Lymphedema is the swelling of a body part, most often an extremity, resulting from an accumulation of fluids. This swelling is enough to be both visible and palpable. Lymphedema occurs when the lymph vascular system is not able to fill its functions of reabsorption and transport of the protein and lymph load. Lymphedema occurs whenever lymphatic vessels are absent, underdeveloped, obstructed, or damaged.
Lymphedema can cause decreased mobility, pain, discomfort and often repeated episodes of infection, cellulitis and lymphangitis. This can lead to depression and a general worsening of the patient’s quality of life and health.
How Does Lymphedema Occur?
Lymphedema can occur when a stagnation of protein develops in the tissue. This raises the colloid osmotic pressure and a protein rich edema arises. There are more protein rich fluids in the tissue than can be transported and the proteins attract water by osmosis. The affected area becomes swollen, enlarged, and uncomfortable. This swelling decreases oxygenation of the tissues, interferes with their normal functioning, and makes them heal slower than normal. The excess protein also serves as a stimulus for chronic infection and can result in formation of excess fibrous tissue. Lymphedema is a chronic condition and if left untreated, it can progress. It can, however, be brought under control and managed with appropriate treatment and care from your lymphatic therapist.
Lymphedema may also be due to primary (congenital) causes or secondary causes (caused by a known condition), including removal of the lymph nodes or trauma.
What Is The Treatment for Lymphedema?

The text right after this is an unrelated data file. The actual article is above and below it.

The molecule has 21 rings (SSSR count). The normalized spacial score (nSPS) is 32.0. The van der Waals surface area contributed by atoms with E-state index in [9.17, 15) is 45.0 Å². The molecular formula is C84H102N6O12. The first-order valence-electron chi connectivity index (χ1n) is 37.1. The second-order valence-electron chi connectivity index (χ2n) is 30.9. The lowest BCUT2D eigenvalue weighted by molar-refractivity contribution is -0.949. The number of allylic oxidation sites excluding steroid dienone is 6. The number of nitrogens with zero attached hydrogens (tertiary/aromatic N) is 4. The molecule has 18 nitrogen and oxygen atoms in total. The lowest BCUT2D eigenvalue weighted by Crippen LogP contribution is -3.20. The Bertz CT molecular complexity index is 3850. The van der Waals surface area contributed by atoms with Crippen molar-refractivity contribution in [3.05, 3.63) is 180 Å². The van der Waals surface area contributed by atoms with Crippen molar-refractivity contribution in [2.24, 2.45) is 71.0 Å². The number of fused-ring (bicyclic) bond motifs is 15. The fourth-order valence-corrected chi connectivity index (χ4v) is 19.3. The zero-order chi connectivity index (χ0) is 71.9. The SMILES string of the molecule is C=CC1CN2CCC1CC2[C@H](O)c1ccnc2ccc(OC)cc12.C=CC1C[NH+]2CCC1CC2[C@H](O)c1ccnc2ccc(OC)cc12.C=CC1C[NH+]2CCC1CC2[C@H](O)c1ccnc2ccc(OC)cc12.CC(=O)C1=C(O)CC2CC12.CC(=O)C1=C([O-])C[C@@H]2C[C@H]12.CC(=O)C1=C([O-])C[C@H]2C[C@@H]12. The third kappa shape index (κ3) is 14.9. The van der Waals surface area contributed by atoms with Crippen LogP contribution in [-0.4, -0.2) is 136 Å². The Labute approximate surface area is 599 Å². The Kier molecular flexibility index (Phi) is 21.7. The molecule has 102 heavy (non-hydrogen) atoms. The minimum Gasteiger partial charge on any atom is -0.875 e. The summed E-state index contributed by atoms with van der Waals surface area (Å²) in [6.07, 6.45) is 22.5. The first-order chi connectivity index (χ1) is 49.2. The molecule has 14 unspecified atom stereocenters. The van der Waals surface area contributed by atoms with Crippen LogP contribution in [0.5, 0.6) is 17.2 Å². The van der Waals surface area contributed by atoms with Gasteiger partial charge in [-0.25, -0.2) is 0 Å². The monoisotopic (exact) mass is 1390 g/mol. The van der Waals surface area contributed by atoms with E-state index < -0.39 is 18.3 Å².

Lymphedema is a serious condition where the lymph system is unable to handle the lymph load of the body. Treatment should begin as soon as lymphedema is diagnosed. The goal of treatment is to reduce the swelling and facilitate the flow of lymph fluid to the venous circulation of the affected area.
The most effective approach used by therapists in many European countries is a method called Combined or Complex Decongestive Therapy. Combined Decongestive Therapy includes Manual Lymph Drainage, compression therapy, remedial exercises, creating techniques, and skin hygiene.
Dr. Vodder’s Combined Decongestive Therapy
Combined Decongestive Therapy involves:
1. Lymphatic Therapy – patients receive Manual Lymph Drainage to remove excess fluid and protein. The MLD is performed to open lymphatics in the unaffected regions so these can help to train the affected area. MLD stimulates lymphangions to increase their activity, which results in a decompression and emptying of obstructed lymphatic channels.
2. Compression Therapy – Bandaging of the affected limp follows each MLD session. This is a precise and accurate procedure using specific bandages and interfacing materials.